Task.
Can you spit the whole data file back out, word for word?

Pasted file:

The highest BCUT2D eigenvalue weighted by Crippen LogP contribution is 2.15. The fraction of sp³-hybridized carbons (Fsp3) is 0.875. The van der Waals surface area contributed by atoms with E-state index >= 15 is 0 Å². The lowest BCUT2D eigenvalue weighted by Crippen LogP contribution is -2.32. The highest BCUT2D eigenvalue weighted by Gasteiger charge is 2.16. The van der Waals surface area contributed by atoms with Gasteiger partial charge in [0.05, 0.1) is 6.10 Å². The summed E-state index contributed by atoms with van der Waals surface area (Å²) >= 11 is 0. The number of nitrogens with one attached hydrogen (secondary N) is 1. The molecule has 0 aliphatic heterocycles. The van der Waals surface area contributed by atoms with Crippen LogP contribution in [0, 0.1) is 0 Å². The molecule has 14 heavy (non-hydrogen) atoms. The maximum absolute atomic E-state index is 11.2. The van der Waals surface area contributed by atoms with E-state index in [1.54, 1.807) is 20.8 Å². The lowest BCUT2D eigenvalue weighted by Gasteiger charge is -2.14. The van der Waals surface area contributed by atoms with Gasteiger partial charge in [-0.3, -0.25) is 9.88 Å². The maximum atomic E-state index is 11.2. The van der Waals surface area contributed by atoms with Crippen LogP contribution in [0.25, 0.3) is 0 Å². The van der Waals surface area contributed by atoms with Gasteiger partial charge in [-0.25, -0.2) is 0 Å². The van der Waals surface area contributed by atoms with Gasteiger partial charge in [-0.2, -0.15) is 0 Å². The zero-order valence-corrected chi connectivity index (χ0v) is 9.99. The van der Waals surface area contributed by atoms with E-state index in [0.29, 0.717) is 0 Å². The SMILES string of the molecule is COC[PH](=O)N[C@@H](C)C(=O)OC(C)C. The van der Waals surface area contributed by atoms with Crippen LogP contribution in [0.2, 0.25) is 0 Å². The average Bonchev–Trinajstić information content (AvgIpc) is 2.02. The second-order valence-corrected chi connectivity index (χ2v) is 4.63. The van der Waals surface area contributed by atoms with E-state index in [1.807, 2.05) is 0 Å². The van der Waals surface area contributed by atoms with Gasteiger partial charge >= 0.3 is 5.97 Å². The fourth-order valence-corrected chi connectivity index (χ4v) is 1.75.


The highest BCUT2D eigenvalue weighted by Crippen LogP contribution is 2.15. The fraction of sp³-hybridized carbons (Fsp3) is 0.875. The van der Waals surface area contributed by atoms with E-state index >= 15 is 0 Å². The lowest BCUT2D eigenvalue weighted by Crippen LogP contribution is -2.32. The highest BCUT2D eigenvalue weighted by Gasteiger charge is 2.16. The van der Waals surface area contributed by atoms with Gasteiger partial charge in [0.05, 0.1) is 6.10 Å². The summed E-state index contributed by atoms with van der Waals surface area (Å²) >= 11 is 0. The number of nitrogens with one attached hydrogen (secondary N) is 1. The molecule has 0 aliphatic heterocycles. The van der Waals surface area contributed by atoms with Crippen LogP contribution in [0, 0.1) is 0 Å². The molecule has 14 heavy (non-hydrogen) atoms. The maximum absolute atomic E-state index is 11.2. The van der Waals surface area contributed by atoms with E-state index in [1.54, 1.807) is 20.8 Å². The lowest BCUT2D eigenvalue weighted by Gasteiger charge is -2.14. The van der Waals surface area contributed by atoms with Gasteiger partial charge in [-0.3, -0.25) is 9.88 Å². The maximum atomic E-state index is 11.2. The van der Waals surface area contributed by atoms with Crippen LogP contribution in [0.25, 0.3) is 0 Å². The van der Waals surface area contributed by atoms with Gasteiger partial charge in [-0.25, -0.2) is 0 Å². The van der Waals surface area contributed by atoms with Gasteiger partial charge in [-0.2, -0.15) is 0 Å². The zero-order valence-corrected chi connectivity index (χ0v) is 9.99. The van der Waals surface area contributed by atoms with E-state index in [0.29, 0.717) is 0 Å². The SMILES string of the molecule is COC[PH](=O)N[C@@H](C)C(=O)OC(C)C. The van der Waals surface area contributed by atoms with Crippen LogP contribution in [0.2, 0.25) is 0 Å². The average Bonchev–Trinajstić information content (AvgIpc) is 2.02. The second-order valence-corrected chi connectivity index (χ2v) is 4.63. The van der Waals surface area contributed by atoms with E-state index in [1.807, 2.05) is 0 Å². The van der Waals surface area contributed by atoms with Gasteiger partial charge >= 0.3 is 5.97 Å². The fourth-order valence-corrected chi connectivity index (χ4v) is 1.75.